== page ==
27-year-old golfer Tadd Fujikawa has made history by becoming the first US Open competitor to publicly come out as gay.
Fujikawa was the youngest person to ever qualify for the US Open in 2006, when he qualified at just 15 years old. He also qualified for the PGA Tour Event a year later. 12 years from his first US Open debut, Fujikawa has become the first openly gay competitor of the male US Open tournament according to Outsports.
The golfer shared his story in a personal Instagram.
He wrote, “So…I’m gay. Many of you may have already known that. I don’t expect everyone to understand or accept me. But please be gracious enough to not push your beliefs on me or anyone in the LGBTQ community. My hope is this post will inspire each and every one of you to be more empathetic and loving towards one another.”
Fujikawa added that his decision to open up about his personal life did not come easily to him, explaining, “I’ve been back and forth for a while about opening up about my sexuality. I thought that I didn’t need to come out because it doesn’t matter if anyone knows. But I remember how much other’s stories have helped me in my darkest times to have hope. I spent way too long pretending, hiding, and hating who I was. I was always afraid of what others would think/say. I’ve struggled with my mental health for many years because of that and it put me in a really bad place.”
He said that at the end of the day, his decision to open up was motivated by the difference he could make to the lives of those that looked up at him. He wrote:
“Now I’m standing up for myself and the rest of the LGBTQ community in hopes of being an inspiration and making a difference in someone’s life. Although it’s a lot more accepted in our society today, we still see children, teens, and adults being ridiculed and discriminated against for being the way we are. Some have even taken their lives because of it. As long as those things are still happening, I will continue to do my best to bring more awareness to this issue and to fight for equality. Whether the LGBTQ is what you support or not, we must liberate and encourage each other to be our best selves, whatever that may be. It’s the only way we can make this world a better place for future generations.”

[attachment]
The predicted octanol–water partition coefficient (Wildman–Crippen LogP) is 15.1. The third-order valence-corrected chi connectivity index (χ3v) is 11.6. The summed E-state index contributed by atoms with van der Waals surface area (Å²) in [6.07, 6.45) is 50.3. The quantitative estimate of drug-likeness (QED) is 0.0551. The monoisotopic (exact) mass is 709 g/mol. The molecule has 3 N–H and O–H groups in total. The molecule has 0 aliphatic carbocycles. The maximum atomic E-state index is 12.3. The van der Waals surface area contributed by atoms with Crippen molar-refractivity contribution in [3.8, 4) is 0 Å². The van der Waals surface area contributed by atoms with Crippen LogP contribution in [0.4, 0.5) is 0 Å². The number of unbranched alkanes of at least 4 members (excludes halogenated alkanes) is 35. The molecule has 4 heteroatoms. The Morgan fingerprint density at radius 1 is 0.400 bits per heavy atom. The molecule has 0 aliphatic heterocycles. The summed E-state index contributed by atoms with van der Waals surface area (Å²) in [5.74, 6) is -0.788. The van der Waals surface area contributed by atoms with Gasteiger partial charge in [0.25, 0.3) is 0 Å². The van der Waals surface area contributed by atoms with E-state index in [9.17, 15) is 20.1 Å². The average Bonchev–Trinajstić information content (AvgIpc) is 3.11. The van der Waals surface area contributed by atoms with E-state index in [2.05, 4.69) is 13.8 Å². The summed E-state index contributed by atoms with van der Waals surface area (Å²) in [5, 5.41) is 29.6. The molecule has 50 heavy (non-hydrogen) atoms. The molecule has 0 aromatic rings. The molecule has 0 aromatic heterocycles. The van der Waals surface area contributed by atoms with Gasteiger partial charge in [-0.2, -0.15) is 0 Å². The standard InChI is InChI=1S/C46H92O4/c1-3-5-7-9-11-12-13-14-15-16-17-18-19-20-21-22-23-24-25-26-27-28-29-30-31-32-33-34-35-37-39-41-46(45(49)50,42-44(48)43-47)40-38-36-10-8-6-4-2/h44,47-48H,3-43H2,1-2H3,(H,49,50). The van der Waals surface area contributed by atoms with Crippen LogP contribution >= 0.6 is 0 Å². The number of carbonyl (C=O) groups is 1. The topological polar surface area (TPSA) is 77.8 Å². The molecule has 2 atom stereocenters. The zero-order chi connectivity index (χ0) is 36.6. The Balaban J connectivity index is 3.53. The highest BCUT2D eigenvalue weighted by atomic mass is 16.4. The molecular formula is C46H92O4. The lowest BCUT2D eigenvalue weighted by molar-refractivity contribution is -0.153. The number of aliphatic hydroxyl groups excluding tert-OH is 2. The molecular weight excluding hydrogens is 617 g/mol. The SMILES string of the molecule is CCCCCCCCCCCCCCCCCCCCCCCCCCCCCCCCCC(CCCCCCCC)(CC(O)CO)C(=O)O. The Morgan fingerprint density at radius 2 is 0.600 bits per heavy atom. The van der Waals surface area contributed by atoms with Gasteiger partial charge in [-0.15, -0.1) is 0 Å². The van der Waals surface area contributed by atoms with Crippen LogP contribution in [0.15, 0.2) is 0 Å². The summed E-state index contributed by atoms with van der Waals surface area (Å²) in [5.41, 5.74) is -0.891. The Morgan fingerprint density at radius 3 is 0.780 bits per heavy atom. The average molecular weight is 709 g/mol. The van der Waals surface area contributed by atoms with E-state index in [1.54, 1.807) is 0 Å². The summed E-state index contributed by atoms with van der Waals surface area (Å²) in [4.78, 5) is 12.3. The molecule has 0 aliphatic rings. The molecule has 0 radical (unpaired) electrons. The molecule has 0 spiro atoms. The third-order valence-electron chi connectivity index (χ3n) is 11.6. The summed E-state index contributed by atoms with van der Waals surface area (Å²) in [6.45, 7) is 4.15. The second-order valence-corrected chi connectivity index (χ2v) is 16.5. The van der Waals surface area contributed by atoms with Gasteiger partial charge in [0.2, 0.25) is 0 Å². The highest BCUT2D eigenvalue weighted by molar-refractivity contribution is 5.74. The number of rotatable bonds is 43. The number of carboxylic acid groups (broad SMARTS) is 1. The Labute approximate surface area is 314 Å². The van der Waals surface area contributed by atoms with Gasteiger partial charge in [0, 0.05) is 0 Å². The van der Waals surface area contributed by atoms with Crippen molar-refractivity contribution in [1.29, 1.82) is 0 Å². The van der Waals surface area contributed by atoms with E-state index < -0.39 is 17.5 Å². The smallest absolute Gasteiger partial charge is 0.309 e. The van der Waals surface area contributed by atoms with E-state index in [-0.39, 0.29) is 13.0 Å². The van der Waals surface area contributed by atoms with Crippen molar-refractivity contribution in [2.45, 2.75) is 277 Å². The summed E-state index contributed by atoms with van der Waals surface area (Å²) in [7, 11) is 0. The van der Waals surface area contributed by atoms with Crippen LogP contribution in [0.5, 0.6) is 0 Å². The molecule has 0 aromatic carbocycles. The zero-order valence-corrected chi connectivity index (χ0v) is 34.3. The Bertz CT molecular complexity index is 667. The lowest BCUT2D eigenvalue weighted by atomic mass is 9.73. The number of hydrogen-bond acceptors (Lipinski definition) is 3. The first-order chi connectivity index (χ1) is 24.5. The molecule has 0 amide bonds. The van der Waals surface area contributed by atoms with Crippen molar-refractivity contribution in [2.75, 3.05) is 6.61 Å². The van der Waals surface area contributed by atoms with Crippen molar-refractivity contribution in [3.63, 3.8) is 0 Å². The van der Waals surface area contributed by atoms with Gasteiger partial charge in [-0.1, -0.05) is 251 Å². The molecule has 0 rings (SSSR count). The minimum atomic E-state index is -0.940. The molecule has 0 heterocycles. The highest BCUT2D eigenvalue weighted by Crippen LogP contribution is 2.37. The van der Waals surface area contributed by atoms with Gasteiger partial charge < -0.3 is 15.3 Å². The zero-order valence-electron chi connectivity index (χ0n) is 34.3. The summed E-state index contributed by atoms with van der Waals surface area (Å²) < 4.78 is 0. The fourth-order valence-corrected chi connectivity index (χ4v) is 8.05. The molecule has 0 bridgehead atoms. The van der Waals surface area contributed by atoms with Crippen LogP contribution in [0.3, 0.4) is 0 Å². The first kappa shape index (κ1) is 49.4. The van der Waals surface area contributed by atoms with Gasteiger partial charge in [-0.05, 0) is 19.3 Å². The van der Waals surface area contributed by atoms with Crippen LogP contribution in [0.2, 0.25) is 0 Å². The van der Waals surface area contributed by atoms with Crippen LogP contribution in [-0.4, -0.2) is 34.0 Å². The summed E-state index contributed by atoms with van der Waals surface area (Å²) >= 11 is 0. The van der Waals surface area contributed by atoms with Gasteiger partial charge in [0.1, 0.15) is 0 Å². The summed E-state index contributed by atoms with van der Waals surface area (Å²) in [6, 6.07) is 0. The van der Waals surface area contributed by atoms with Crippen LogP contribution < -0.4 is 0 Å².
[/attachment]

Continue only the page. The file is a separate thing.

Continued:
He added that even though this revelation was a personal one, he wanted it to spark a larger conversation about the LGBTQ community, “I don’t want this to be focused on me. I just want to spread love and acceptance to others who are in a similar situation. If anyone out there is struggling, please don’t hesitate to reach out to me. YOU ARE LOVED AND YOU ARE ENOUGH…AS IS, EXACTLY AS YOU ARE!”
Fujikawa added, “I can’t wait for the day we all can live without feeling like we’re different and excluded. A time where we don’t have to come out, we can love the way we want to love and not be ashamed. We are all human and equal after all. So I dare you…spread love. Let’s do our part to make this world a better place.”
Read the full statement below:
Fujikawa also addressed the fact that his post was on World Suicide Prevention Day, saying it was totally coincidental.
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